The Regulations and the amendments thereto have been framed by the MCI and the DCI with the previous permission of the Central Government under Entry 66, List I, but that the Regulations cannot prevail over the constitutional guarantees under Articles 19(1)(g), 25, 26, 29(1) and 30 of the Constitution.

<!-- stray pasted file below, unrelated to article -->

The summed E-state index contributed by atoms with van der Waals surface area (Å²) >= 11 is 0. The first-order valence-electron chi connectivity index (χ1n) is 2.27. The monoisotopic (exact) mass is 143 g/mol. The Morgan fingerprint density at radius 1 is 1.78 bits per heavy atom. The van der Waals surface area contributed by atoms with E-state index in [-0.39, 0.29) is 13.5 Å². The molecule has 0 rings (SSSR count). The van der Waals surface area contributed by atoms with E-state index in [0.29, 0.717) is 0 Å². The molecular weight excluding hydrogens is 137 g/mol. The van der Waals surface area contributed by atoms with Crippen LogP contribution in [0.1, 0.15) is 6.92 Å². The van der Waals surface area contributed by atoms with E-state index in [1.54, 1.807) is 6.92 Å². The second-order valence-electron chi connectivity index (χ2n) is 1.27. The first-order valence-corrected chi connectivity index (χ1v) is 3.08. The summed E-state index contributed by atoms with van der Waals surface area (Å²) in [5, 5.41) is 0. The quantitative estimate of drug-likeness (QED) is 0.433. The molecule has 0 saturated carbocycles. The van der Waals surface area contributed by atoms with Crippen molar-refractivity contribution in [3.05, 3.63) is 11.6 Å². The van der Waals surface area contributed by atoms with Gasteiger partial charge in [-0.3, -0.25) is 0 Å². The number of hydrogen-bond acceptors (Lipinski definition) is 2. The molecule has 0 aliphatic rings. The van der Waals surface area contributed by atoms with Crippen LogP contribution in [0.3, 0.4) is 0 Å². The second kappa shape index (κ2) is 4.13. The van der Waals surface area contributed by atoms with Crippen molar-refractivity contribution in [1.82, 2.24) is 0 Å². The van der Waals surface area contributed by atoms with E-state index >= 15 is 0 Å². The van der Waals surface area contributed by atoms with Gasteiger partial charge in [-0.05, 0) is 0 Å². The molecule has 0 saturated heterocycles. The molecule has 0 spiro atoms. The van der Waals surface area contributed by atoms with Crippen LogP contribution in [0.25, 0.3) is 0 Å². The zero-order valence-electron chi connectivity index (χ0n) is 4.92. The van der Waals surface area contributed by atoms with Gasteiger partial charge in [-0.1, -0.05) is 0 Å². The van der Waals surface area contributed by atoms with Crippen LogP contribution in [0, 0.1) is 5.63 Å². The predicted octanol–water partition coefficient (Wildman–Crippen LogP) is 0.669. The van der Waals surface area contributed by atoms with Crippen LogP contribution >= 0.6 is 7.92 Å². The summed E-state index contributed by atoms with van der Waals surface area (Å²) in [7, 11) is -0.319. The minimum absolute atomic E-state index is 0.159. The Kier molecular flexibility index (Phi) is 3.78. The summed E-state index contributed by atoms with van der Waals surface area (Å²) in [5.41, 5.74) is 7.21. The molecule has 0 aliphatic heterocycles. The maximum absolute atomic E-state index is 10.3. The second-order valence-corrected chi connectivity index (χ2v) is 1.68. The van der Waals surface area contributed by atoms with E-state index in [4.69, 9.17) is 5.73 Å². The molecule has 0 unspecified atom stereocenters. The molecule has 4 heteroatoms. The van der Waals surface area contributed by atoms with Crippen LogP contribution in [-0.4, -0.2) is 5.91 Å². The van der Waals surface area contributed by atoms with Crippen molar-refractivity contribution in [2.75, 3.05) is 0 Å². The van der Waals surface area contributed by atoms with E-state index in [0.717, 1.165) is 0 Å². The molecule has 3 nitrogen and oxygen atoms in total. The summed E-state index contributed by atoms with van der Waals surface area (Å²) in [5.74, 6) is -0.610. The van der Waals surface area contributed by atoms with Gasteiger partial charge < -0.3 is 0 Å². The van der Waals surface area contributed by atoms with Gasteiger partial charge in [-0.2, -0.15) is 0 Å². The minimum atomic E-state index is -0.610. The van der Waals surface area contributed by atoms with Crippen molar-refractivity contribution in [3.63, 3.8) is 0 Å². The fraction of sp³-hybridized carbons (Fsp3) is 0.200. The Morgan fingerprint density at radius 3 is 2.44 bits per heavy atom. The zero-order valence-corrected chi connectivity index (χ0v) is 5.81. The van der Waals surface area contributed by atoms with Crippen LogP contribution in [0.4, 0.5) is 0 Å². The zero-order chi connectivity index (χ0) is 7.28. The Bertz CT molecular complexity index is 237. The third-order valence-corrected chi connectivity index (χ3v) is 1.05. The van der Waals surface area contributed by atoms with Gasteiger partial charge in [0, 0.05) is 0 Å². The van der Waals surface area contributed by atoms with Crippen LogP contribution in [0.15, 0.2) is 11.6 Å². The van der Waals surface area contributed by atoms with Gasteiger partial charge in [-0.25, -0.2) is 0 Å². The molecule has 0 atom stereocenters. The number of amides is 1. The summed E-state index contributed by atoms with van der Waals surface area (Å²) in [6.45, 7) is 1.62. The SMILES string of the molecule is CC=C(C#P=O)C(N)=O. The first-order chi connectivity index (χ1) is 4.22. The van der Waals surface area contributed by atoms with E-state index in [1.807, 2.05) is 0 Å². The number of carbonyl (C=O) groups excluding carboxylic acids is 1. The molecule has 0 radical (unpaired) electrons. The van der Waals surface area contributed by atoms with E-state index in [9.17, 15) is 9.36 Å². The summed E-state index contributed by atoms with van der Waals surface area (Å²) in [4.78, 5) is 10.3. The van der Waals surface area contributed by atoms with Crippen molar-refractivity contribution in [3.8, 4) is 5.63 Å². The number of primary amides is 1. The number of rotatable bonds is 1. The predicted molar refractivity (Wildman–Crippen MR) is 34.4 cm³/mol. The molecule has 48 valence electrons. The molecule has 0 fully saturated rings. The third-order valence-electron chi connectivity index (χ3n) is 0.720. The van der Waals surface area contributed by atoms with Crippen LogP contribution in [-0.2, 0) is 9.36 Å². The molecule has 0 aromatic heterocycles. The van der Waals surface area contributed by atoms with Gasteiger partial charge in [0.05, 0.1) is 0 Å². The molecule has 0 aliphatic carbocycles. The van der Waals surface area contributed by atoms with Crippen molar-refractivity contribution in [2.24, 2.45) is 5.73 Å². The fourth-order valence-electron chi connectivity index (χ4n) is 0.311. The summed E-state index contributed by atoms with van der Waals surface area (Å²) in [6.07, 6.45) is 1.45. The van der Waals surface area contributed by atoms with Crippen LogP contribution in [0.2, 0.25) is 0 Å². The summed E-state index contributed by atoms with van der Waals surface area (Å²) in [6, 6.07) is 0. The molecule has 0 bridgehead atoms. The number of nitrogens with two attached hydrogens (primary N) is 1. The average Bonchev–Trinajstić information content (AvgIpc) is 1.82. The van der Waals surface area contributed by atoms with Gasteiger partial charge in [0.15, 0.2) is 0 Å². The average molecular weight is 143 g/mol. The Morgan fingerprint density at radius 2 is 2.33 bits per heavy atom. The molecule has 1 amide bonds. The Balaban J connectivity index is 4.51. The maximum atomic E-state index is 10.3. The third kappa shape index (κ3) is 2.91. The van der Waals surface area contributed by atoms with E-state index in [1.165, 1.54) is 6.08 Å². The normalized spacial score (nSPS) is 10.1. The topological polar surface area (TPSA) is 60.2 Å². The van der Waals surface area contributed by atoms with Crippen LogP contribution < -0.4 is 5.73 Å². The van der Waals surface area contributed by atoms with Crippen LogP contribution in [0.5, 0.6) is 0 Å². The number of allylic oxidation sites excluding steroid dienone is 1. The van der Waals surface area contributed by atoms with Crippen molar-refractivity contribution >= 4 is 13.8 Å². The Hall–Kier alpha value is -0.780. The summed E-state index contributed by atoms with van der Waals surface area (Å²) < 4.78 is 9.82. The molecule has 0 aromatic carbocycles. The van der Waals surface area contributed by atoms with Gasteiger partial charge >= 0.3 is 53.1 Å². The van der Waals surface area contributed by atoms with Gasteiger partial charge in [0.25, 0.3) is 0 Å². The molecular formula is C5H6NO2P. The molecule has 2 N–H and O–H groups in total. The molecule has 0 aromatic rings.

The Supreme Court held that the “Regulations on Graduate Medical Education (Amendment) 2010 (Part II)” and the “Post Graduate Medical Education (Amendment) Regulation, 2010 (Part II)”, whereby the Medical Council of India introduced the single National Eligibility-cum-Entrance Test and the corresponding amendments in the Dentists Act, 1948, are ultra vires the provisions of Articles 19(1)(g), 25, 26(a), 29(1) and 30(1) of the Constitution, since they have the effect of denuding the States, State-run Universities and all medical colleges and institutions, including those enjoying the protection of the above provisions, from admitting students to their M.B.B.S., B.D.S. and Post- graduate courses, according to their own procedures, beliefs and dispensations, which has been found by the Supreme Court in the T.M.A. Pai Foundation case, to be an integral facet of the right to administer. The role attributed to and the powers conferred on the MCI and the DCI under the provisions of the Indian Medical Council Act, 1956, and the Dentists Act, 1948, do not contemplate anything different and are restricted to laying down standards which are uniformly applicable to all medical colleges and institutions in India to ensure the excellence of medical education in India. Also the Medical Council of India was held not empowered under the 1956 Act to actually conduct the NEET.